Further updated: The monk and lese majeste

16 11 2020

Many readers will know that the regime has banned monks from protesting. It did this after increasing numbers of monks were showing up at protests.

As one report has it:

Thailand’s National Office of Buddhism (NOB) ordered Buddhist monks to abstain from participating in anti-government protests, adding to rules prohibiting monks from political activity, Buddhistdoor Global reported. The announcement was prompted by photographs of Buddhist monks at ongoing protests….

The NOB has threatened that monks who continue to participate in the protests could be defrocked.

Clipped from Khaosod

But not many – including PPT – will have heard of a monk who has fled into exile, first in December 2019 until May 2020 and again more recently, fearing a lese majeste charge. The story begins:

Phra Panya Seesun glanced at the police summons that had been delivered to his temple outside Bangkok. Within seconds, he grasped that he was being accused of defaming the powerful monarchy, which can carry up to 15 years in prison. It was the start of a painful process that would see him flee Thailand and seek asylum in an undisclosed country, a rare collision of politics and religion in the Buddhist-majority kingdom.

“They’re trying to put me in jail,” Panya told VICE News from the undisclosed location abroad. “If they don’t shut my mouth, there could be a second, a third, ten, or a thousand monks.”

The monk claims it was his “Facebook posts from last year that first attracted attention from the police.” In these posts he shared information about King Vajiralongkorn’s controlling shareholding in Siam Cement. This was and is public knowledge and available in the SCG’s annual reports. But he also pointed out that “some monks were rising through the ranks because they were affiliated and personally selected by the monarchy,” and he “criticized links between the royals and the military-backed government…”. He was especially “outspoken over the fact that Vajiralongkorn has the authority to appoint the Supreme Patriarch, the top position in the Sangha, or Buddhist clergy. The change was adopted in 2017 to keep rules in line with a ‘long tradition’ where the monarch has been responsible for picking the candidate.”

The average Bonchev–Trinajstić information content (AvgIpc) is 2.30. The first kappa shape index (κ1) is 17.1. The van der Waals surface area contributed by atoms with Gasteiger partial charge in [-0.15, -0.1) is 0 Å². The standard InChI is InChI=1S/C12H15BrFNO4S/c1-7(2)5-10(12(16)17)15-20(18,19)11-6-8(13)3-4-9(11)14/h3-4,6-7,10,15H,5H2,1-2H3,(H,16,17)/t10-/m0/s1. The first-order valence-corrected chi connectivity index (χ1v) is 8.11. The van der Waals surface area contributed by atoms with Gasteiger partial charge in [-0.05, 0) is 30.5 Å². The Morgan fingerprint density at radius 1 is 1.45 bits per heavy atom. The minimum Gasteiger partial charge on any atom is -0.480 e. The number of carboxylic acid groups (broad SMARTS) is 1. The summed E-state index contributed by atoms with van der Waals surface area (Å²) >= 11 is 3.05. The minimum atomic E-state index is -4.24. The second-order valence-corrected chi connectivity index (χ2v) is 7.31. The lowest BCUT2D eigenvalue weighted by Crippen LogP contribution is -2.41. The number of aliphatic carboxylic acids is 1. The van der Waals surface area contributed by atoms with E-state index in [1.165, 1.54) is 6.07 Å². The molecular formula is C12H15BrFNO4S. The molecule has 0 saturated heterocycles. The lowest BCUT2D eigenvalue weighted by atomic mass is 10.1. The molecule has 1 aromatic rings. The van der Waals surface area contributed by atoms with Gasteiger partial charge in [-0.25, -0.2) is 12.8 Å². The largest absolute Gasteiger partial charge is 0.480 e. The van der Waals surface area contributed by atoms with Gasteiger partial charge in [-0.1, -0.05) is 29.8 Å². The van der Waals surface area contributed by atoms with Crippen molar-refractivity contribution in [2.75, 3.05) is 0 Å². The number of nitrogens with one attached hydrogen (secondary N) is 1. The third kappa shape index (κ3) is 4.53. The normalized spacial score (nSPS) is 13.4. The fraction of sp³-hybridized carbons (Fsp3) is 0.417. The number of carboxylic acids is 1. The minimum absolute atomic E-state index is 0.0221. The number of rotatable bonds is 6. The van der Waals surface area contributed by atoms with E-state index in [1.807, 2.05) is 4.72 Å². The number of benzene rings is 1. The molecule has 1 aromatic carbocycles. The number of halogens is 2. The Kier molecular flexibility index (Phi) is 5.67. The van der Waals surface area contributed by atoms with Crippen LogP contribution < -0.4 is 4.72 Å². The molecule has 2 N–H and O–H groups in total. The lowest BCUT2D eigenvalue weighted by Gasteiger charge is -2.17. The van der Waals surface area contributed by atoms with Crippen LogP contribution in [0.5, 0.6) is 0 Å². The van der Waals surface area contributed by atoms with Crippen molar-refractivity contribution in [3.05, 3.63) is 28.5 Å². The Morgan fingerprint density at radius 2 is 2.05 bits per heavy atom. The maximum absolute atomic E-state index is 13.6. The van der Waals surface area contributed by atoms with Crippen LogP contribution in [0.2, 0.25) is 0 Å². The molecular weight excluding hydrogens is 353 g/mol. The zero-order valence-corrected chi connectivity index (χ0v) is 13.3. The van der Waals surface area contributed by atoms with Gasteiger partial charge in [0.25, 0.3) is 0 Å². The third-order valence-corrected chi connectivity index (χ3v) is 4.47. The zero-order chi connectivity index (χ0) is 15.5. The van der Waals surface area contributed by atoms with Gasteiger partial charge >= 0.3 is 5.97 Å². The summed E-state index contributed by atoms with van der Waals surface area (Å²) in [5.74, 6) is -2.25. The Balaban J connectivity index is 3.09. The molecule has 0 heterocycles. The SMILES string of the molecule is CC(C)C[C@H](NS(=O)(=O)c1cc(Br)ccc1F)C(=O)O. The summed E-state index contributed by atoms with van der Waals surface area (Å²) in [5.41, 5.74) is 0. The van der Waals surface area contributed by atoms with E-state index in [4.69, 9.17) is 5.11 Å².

VICE News says that “Panya’s case is unusual,” but insists that it sighted “the original summons for royal defamation.” However, when the monk “reported to the police station, he was told that the charges had changed to violating the country’s computer crimes act…”.

Panya states that the response from royalists to his posts was rabid as they bombarded “him hate messages and physical threats.” He adds that:

Many of the messages came from hugely popular royalists groups led by Thai celebrities. His name spread rapidly online from page to page. Panya estimates that there could have been thousands of hateful comments directed at him from numerous pages.

The monk is now in limbo and seeking asylum. His situation is uncertain. He says returning to Thailand is too dangerous: “I’ve seen that many people are missing. Some have been abducted, some were killed…”.

Update 1: Related, an article by Khemthong Tonsakulrungruang at New Mandala on monks supporting contemporary protest rallies, is well worth reading. He argues that:

The activism of young monks is impressive. Contrary to the conventional view that monks are detached from worldly sufferance, these progressive monks are aware of the Sangha’s role in upholding the status quo and injustice. They want to reinterpret the role of the Sangha anew to serve the people and be the voice of public morality.

Update 2: Khaosod has now covered this story. It says the monk “left the country a month ago.” He states that his decision to flee was because “he stood little chance to prove his innocence…”. Panya stated:

From what I saw on the news, no one won lese majeste cases, no matter how nonsensical the charges may be…. The rulings were mostly abnormal and the interpretation ever more vague.

He won’t say where he is residing, “citing fears that he could end up like so many other exiles marked as critics of the monarchy who ended up dead or missing.”

Phra Panya “is now trying to travel to Europe and seek political asylum status; he believes he is the first Buddhist monk in political exile in recent history…”.


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